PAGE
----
“I’ve cautioned every treasurer since not to embark upon it [tax reform] if they’re fainthearted.”
|The Hon. Peter Costello AC|
In our most recent keynote session from The Tax Summit: Project Reform The Hon. Peter Costello AC, Australia’s longest serving Treasurer, said tax reform is not a job for the fainthearted – and luckily, delegates and presenters engaging in the ideas brought forward by the program have so far proven themselves to be made of tougher stuff.
Costello’s session is the second in our lineup of profession-leading Keynote speakers, after last week’s informative and engaging presentation from Director at Deloitte Access Economics, Chris Richardson, discussing the Federal Budget 2020–21, the economic impact of COVID-19 and how tax reform can be a tool to improve prosperity.
In his insightful keynote address, Costello spoke about the GST, what tax reform could look like, and The Tax Institute’s place in driving change in our system. We’ve outlined some of the steps toward reform that Costello touched on in his session.
Define your goals
“What would I recommend to you if you’re going to go down the path of tax reform? Well first of all figure out what your objectives are. Mine were that taxes should be efficient, simple and neutral. Up to you what yours are.”
Firstly, Costello explained that agreeing tax reform is needed is not the issue – defining the goals, priorities and the path toward tax reform is where the difficulty lies, and where it has always been in Australia’s history of tax review and reform.
“You’re going to have to first decide what principles should guide your tax system, because this is not universally agreed,” he said.
Depending on what you believe the tax system is designed to do – whether it’s redistribute wealth, punish bad behaviour or favour certain industries over other (for example, sustainable industries over carbon emitters) your objectives and the policies you ultimately wind up with will differ.
“Everybody’s in agreement on tax reform. Its just that tax reform means totally different things to different people. That’s why we can all agree on it. The hardest thing you can do in politics, however, is to take a stand on a specific policy, defend it and introduce it,” Costello said.
Explain your purpose
“My next point is this: if you want to do tax reform, there must be a purpose to it… Why do it? … People have got to see how it’s going to make things better and how its going to improve their lives.”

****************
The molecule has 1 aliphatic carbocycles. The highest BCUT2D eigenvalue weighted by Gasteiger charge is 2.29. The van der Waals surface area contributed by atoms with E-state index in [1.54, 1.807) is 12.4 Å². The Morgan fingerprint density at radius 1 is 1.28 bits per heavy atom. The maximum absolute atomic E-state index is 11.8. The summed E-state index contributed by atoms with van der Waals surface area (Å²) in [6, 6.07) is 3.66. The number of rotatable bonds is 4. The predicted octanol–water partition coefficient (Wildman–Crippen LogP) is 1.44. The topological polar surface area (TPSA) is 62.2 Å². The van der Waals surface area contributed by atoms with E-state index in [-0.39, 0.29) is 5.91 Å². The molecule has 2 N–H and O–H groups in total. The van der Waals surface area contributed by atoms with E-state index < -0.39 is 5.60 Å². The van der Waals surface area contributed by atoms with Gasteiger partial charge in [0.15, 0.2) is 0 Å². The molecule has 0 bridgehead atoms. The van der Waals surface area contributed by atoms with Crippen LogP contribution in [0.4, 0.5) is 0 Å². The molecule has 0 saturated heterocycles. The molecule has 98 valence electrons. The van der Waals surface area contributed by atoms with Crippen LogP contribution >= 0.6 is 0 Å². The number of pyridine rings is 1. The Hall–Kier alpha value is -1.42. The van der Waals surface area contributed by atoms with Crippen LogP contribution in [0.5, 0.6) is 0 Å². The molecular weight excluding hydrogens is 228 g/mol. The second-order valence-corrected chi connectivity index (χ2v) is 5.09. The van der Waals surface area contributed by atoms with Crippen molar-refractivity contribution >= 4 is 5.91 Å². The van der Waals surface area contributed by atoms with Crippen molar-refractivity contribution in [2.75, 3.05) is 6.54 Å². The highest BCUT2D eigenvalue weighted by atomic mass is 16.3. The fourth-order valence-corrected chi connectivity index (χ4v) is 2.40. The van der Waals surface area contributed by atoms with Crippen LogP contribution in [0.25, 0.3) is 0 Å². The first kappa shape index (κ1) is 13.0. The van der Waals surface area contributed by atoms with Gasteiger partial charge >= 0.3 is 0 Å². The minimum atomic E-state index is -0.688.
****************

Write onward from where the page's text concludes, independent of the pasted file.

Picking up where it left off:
Next, it's important to make people understand the importance of tax reform and a fairer, simpler and more equitable tax system. The purpose for tax reform, Costello suggested, might be to simplify tax, reduce costs and therefore lower taxes for everyone.
“The purpose of tax is to raise enough money to accompany other social objectives, without killing the goose that laid the golden egg," Costello said.
“You need tax to run your hospitals and you need it run your pensions and you need it to run your defence force. But if you take too much your economy is weakened. And your overall outcomes will be weakened. So the public good is to raise sufficient tax to run a decent society, but not so much to interfere with economic productivity.”
Make friends in high places
“And then lastly, you’ve got to have the political will to see it through and that’s very, very hard.”
Finally, Costello touched on an idea also raised in our Focus session on Global and Transnational Businesses – that true tax reform requires courageous political leadership.
At the end of The Tax Summit: Project Reform, we will be crafting a Case for Change which will be submitted to Treasury on behalf of the tax profession. The Institute is stepping up to advocate for the kind of leadership true change asks for.
“What can an Institute like yours do in relation to tax reform?” Costello said.
“Well I actually think it can do a lot, because it’s not a lobby group, its presumably not here to lobby for tax changes that will benefit its members. … it’s not talking from self-interest. Presumably, it can develop a view which is above particular interest and in a broad national interest.
If you give an overall perspective, it can lead public opinion. And if it can do that, and come up with changes that would lead to some other public good – like in my view, a more productive economy, lower transactional costs, the sharing of those benefits back to tax payers in some tangible and meaningful way – if it can do that, then it will perform a very valuable public service. And then hopefully, you’ll find somebody with the political will to see it through.”
This was just a snapshot of some of the ideas presented in Peter Costello's Keynote session. To listen to all the insights raised, register for a Full Access Virtual Ticket to The Tax Summit: Project Reform, for access to all sessions, past and present.
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